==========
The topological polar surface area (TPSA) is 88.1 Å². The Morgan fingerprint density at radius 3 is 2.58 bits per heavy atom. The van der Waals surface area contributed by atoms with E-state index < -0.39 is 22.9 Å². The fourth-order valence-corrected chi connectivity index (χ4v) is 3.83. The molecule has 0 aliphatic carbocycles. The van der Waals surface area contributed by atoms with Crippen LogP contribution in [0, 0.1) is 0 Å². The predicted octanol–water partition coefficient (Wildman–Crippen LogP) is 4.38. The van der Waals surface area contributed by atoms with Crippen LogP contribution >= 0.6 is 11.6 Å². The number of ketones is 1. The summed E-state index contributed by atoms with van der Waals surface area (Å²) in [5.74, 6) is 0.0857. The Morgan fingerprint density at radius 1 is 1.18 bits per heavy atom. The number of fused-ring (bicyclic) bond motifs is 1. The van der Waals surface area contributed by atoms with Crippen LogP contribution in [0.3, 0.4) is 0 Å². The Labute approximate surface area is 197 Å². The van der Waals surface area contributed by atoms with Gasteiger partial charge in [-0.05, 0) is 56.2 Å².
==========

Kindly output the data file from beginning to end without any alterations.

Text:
The topological polar surface area (TPSA) is 88.1 Å². The Morgan fingerprint density at radius 3 is 2.58 bits per heavy atom. The van der Waals surface area contributed by atoms with E-state index < -0.39 is 22.9 Å². The fourth-order valence-corrected chi connectivity index (χ4v) is 3.83. The molecule has 0 aliphatic carbocycles. The van der Waals surface area contributed by atoms with Crippen LogP contribution in [0, 0.1) is 0 Å². The predicted octanol–water partition coefficient (Wildman–Crippen LogP) is 4.38. The van der Waals surface area contributed by atoms with Crippen LogP contribution >= 0.6 is 11.6 Å². The number of ketones is 1. The summed E-state index contributed by atoms with van der Waals surface area (Å²) in [5.74, 6) is 0.0857. The Morgan fingerprint density at radius 1 is 1.18 bits per heavy atom. The number of fused-ring (bicyclic) bond motifs is 1. The van der Waals surface area contributed by atoms with Crippen LogP contribution in [0.3, 0.4) is 0 Å². The Labute approximate surface area is 197 Å². The van der Waals surface area contributed by atoms with Gasteiger partial charge in [-0.05, 0) is 56.2 Å².